In a recent national poll, a little half of registered Democrats want Senator Barack Obama of Illinois to win the Democratic presidential nomination. A little over half preferred Obama as the nominee while forty-five percent said they want Clinton as the nominee.
Both Barack Obama and Hillary Clinton are the two remaining candidates in the Democratic race. Both of them are also at frontrunner status. Obama still has a marginal lead over Clinton in pledged delegates.
“The same patterns that we have been seeing in recent exit polls are holding true for Democrats nationwide as well. Obama’s biggest support comes from men, younger voters and independents who lean Democratic,” explains Keating Holland, who is the polling director for CNN.
Holland adds: “Clinton does best among women, older voters and whites. One interesting difference, unlike the exit polls in many states, there is no difference in the national poll between college-educated Democrats and those who never attended college.”
There are two main factors that will affect on who gets the Democratic nomination. Florida and Michigan were stripped of its delegates by breaking rules by the Democratic National Committee by holding primaries too early. Hillary Clinton had won both states. Both Clinton and Obama have agreed not to campaign those states in respect to the DNC rules.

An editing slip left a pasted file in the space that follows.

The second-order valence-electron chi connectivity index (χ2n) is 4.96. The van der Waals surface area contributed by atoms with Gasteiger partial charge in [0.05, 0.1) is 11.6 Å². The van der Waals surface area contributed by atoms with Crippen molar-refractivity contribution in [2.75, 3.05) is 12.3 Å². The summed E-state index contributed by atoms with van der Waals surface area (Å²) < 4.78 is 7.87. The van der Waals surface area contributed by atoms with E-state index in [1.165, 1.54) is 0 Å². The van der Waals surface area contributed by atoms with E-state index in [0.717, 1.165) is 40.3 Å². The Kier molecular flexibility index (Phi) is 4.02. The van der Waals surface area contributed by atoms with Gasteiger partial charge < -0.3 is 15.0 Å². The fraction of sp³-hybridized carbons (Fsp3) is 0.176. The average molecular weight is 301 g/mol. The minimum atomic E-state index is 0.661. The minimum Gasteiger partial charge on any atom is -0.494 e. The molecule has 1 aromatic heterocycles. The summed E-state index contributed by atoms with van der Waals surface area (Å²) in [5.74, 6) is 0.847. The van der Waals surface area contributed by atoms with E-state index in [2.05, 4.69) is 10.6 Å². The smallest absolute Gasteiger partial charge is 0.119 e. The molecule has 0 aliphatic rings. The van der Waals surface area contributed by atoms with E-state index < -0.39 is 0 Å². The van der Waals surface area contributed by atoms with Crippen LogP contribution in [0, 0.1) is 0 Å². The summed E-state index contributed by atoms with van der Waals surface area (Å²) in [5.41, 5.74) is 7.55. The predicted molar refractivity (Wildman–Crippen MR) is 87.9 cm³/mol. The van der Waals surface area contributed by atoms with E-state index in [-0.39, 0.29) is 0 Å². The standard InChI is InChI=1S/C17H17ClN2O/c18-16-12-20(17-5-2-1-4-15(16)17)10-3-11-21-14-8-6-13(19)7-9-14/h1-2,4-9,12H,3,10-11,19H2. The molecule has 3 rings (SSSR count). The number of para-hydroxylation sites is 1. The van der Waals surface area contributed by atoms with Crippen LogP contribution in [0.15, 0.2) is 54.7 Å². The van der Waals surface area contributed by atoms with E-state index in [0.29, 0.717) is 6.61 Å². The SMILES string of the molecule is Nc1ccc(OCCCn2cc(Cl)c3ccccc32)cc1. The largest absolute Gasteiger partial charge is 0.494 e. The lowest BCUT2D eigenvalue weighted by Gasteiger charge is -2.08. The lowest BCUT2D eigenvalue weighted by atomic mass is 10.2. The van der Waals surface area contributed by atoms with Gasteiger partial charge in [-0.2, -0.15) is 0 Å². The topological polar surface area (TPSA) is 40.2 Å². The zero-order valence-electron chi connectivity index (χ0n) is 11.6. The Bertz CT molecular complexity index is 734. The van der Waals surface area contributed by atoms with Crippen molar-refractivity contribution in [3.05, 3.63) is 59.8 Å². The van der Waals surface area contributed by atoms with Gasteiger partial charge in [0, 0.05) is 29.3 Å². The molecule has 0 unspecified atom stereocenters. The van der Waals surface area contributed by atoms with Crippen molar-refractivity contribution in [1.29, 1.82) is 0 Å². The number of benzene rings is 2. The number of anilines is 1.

Obama removed his name from the ballot in Michigan. Clinton has demanded that the votes from both states count. While Obama agrees that their votes should count, he said that Clinton should not be awarded those delegates. If the votes did count, Clinton would have a lead over Obama.
There are talks about a possible revote in both states.
The other major factor is the superdelegates. They are not pledged delegates. These delegates can vote for whatever candidate they want. Clinton has a marginal lead over Obama on superdelegates.
It could possibly look as if the superdelegates will decide who gets the Democratic nomination. The remaining superdelegates remain on the fence on which candidate to pick.
New Mexico Governor Bill Richardson, a former Democratic presidential hopeful has said there must be a nominee before the Democratic National Convention in Denver, Colorado, this coming August.
Democratic House Speaker Nancy Pelosi who has remained neutral between the candidates said that the remaining superdelegates cannot afford to remain on the sidelines. Massachusetts Democratic governor Deval Patrick said that Democrats must unify.
While the poll says the majority of registered Democrats prefer Obama as the nominee, the party itself remains divided and in pain.